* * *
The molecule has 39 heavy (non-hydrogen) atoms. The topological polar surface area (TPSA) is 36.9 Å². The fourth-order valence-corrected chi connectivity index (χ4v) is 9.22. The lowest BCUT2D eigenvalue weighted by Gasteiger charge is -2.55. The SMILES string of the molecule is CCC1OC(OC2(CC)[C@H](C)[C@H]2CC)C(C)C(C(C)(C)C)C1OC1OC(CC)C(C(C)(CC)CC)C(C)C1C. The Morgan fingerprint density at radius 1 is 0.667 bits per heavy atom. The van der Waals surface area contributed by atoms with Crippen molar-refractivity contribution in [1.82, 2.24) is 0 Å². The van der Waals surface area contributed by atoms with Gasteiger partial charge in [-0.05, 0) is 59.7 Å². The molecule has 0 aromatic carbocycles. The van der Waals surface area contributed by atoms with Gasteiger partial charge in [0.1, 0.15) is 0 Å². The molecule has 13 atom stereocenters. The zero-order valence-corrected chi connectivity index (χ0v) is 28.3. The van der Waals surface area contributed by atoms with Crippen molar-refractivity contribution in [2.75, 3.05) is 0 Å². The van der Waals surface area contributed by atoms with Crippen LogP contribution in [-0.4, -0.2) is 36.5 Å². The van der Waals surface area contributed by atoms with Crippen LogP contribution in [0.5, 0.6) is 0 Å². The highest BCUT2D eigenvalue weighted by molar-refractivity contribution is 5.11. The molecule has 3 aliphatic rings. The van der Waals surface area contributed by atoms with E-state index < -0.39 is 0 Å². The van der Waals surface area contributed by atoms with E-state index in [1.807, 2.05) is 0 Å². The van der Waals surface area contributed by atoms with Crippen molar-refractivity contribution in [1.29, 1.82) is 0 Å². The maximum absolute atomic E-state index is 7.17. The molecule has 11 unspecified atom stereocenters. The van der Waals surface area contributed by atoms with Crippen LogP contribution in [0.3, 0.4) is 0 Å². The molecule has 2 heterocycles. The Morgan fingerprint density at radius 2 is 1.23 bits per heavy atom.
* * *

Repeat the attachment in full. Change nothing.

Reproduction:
The molecule has 39 heavy (non-hydrogen) atoms. The topological polar surface area (TPSA) is 36.9 Å². The fourth-order valence-corrected chi connectivity index (χ4v) is 9.22. The lowest BCUT2D eigenvalue weighted by Gasteiger charge is -2.55. The SMILES string of the molecule is CCC1OC(OC2(CC)[C@H](C)[C@H]2CC)C(C)C(C(C)(C)C)C1OC1OC(CC)C(C(C)(CC)CC)C(C)C1C. The Morgan fingerprint density at radius 1 is 0.667 bits per heavy atom. The van der Waals surface area contributed by atoms with Crippen molar-refractivity contribution in [1.82, 2.24) is 0 Å². The van der Waals surface area contributed by atoms with Gasteiger partial charge in [-0.05, 0) is 59.7 Å². The molecule has 0 aromatic carbocycles. The van der Waals surface area contributed by atoms with Gasteiger partial charge in [0.1, 0.15) is 0 Å². The molecule has 13 atom stereocenters. The zero-order valence-corrected chi connectivity index (χ0v) is 28.3. The van der Waals surface area contributed by atoms with Crippen molar-refractivity contribution in [2.75, 3.05) is 0 Å². The van der Waals surface area contributed by atoms with Crippen LogP contribution in [-0.4, -0.2) is 36.5 Å². The van der Waals surface area contributed by atoms with Crippen LogP contribution in [0.5, 0.6) is 0 Å². The highest BCUT2D eigenvalue weighted by molar-refractivity contribution is 5.11. The molecule has 3 aliphatic rings. The van der Waals surface area contributed by atoms with E-state index < -0.39 is 0 Å². The van der Waals surface area contributed by atoms with E-state index in [1.807, 2.05) is 0 Å². The van der Waals surface area contributed by atoms with Crippen molar-refractivity contribution in [1.29, 1.82) is 0 Å². The maximum absolute atomic E-state index is 7.17. The molecule has 11 unspecified atom stereocenters. The van der Waals surface area contributed by atoms with Crippen LogP contribution in [0.3, 0.4) is 0 Å². The molecule has 2 heterocycles. The Morgan fingerprint density at radius 2 is 1.23 bits per heavy atom.